Abstract Nonsense

Crushing one theorem at a time

The dreaded product topology

NOTE: All sets and spaces in the following discussion will be assumed to be, without loss of generality, non-empty. Also, if not stated it is assumed that \displaystyle X=\prod_{j\in\mathcal{J}}X_j under the product topology where \left\{X_j\right\}_{j\in\mathcal{J}} is a non-empty collection of topological spaces.

To continue any further we mus make an, admittedly not brief, sojourn into the concept of product topologies.  Now, this isn’t a text-book so I’ll assume that the reader is familiar with the basic concepts of Cartesian products and projections (denote \pi). With this in mind we first make a definition for the arbitrary Cartesian product of sets:

Arbitrary Cartesian Product: Let \left\{X_j\right\}_{j\in\mathcal{J}} be an arbitrary class of non-empty sets, then we define \displaystyle \prod_{j\in\mathcal{J}}X_j=\left\{\bold{x}:\mathcal{J}\mapsto\bigcup_{j\in\mathcal{J}}X_j \text{ }:\text{ } \bold{x}(j)\in X_j,\text{ }\forall j\in\mathcal{J}\right\}.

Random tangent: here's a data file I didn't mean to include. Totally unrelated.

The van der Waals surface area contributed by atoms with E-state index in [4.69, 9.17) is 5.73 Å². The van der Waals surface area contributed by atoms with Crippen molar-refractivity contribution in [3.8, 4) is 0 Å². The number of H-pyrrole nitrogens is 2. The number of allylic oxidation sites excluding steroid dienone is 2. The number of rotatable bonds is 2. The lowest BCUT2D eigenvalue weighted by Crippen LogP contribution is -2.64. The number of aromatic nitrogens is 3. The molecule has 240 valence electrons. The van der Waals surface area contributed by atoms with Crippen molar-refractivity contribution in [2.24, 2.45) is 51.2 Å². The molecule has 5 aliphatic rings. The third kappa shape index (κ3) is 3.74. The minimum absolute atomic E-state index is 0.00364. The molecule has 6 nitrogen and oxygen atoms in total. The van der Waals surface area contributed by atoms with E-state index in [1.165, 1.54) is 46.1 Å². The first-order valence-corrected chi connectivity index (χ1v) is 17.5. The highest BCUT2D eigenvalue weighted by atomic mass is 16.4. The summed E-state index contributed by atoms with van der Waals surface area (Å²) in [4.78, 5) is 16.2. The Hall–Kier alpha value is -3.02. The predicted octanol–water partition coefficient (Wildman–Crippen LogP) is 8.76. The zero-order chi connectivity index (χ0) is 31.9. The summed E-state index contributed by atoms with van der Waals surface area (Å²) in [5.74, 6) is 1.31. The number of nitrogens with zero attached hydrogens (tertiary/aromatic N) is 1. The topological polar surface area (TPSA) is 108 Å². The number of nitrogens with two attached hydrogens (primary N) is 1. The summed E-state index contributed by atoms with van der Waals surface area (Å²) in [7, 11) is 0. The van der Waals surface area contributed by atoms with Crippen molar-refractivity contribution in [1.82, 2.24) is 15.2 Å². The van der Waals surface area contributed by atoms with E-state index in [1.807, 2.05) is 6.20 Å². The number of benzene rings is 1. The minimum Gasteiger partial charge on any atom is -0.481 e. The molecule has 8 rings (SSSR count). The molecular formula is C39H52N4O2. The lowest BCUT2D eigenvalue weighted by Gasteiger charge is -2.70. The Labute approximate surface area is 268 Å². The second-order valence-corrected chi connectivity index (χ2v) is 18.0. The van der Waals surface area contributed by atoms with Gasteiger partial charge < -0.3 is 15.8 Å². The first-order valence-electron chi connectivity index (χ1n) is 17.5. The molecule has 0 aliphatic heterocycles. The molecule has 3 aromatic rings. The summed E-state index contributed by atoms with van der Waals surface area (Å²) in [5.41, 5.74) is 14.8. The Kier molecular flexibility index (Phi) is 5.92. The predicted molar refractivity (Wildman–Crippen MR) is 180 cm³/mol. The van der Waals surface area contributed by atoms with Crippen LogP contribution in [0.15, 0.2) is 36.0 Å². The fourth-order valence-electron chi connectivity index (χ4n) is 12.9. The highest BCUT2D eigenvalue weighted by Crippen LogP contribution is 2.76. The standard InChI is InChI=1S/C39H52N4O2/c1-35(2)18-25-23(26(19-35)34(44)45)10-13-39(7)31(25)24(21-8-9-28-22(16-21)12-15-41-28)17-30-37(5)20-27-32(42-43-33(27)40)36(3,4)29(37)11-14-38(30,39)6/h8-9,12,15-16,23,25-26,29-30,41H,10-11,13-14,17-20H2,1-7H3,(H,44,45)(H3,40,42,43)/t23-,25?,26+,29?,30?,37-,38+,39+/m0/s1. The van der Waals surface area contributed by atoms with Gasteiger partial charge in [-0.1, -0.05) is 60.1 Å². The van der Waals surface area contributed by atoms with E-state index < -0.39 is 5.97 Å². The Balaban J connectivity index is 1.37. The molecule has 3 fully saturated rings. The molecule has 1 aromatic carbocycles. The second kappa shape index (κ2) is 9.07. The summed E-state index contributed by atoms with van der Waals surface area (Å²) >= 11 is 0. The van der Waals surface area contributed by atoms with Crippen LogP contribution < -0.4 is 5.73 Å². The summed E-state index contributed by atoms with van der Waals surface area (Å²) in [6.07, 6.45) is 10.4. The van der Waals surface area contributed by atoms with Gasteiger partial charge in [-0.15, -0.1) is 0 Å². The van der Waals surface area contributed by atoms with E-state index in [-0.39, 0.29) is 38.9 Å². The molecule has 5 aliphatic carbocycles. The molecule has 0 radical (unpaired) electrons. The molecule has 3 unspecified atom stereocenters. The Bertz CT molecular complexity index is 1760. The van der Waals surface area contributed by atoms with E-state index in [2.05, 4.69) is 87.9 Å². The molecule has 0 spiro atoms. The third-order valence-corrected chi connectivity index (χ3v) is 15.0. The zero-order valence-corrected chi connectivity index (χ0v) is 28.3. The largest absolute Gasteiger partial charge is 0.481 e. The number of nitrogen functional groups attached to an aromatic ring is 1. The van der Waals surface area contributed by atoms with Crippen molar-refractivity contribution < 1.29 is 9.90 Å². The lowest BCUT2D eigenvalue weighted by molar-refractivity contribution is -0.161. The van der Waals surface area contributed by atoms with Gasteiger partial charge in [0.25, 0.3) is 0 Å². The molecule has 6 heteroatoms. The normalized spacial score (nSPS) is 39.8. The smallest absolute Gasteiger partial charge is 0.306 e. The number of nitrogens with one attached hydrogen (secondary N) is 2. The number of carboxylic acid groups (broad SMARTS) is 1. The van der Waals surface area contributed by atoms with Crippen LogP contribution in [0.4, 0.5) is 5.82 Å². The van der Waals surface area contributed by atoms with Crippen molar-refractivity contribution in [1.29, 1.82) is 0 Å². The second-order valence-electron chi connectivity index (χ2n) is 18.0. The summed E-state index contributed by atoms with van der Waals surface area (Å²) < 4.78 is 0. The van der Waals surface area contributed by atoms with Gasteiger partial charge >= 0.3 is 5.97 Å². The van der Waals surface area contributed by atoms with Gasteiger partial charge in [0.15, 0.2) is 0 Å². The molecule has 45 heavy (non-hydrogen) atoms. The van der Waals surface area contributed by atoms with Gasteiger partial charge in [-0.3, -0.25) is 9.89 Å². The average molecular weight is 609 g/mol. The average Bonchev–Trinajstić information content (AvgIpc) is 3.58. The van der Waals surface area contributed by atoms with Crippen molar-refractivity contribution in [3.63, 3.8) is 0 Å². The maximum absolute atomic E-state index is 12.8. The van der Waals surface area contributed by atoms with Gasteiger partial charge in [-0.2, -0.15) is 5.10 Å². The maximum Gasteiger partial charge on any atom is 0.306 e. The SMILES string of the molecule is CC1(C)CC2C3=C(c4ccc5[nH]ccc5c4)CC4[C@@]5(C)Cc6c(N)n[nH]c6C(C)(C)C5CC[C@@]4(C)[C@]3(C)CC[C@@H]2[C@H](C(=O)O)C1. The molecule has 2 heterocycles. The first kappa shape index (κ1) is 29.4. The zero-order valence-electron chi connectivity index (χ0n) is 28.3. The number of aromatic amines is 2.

Now, if \left\{X_j\right\}_{j\in\mathcal{J}} is a non-empty class of topological spaces we define the product topology on \displaystyle X=\prod_{j\in\mathcal{J}}X_j as the topology generated by the subbase \mathfrak{S}=\left\{\pi_j^{-1}(G): G \in\mathfrak{J}_j\right\} (where \mathfrak{J}_j is the topology on X_j,) in the sense that it is the set of all finite intersections of elements of \mathfrak{S} form an open base \mathfrak{B} for X, and thus the topology on X is made up of all arbitrary unions of elements of this open base. We call \mathfrak{S} in the above discussion the defining open subbase for X and \mathfrak{B} the defining open base for X under the product topology.

So what do elements of \mathfrak{S} look like? Well, let G be an open set in X_j then \pi_j^{-1}(G) is (in words) all \bold{x}\in X such that \pi_j(\bold(x))\in G. It is clear that the only limitation then that needs to be made on \bold{x} is that it’s jth coordinate is in G. From this it is clear that \displaystyle \pi_j^{-1}(G)=\prod_{\ell\in\mathcal{J}}E_\ell where \displaystyle \begin{cases} X_j & \mbox{if} \quad \ell\ne j\\ G & \mbox{if} \quad \ell=j\end{cases}. Thus, \mathfrak{S} is made up of all sets of the form \displaystyle \prod_{j\in\mathcal{J}}E_j where E_j=X_j for all but one j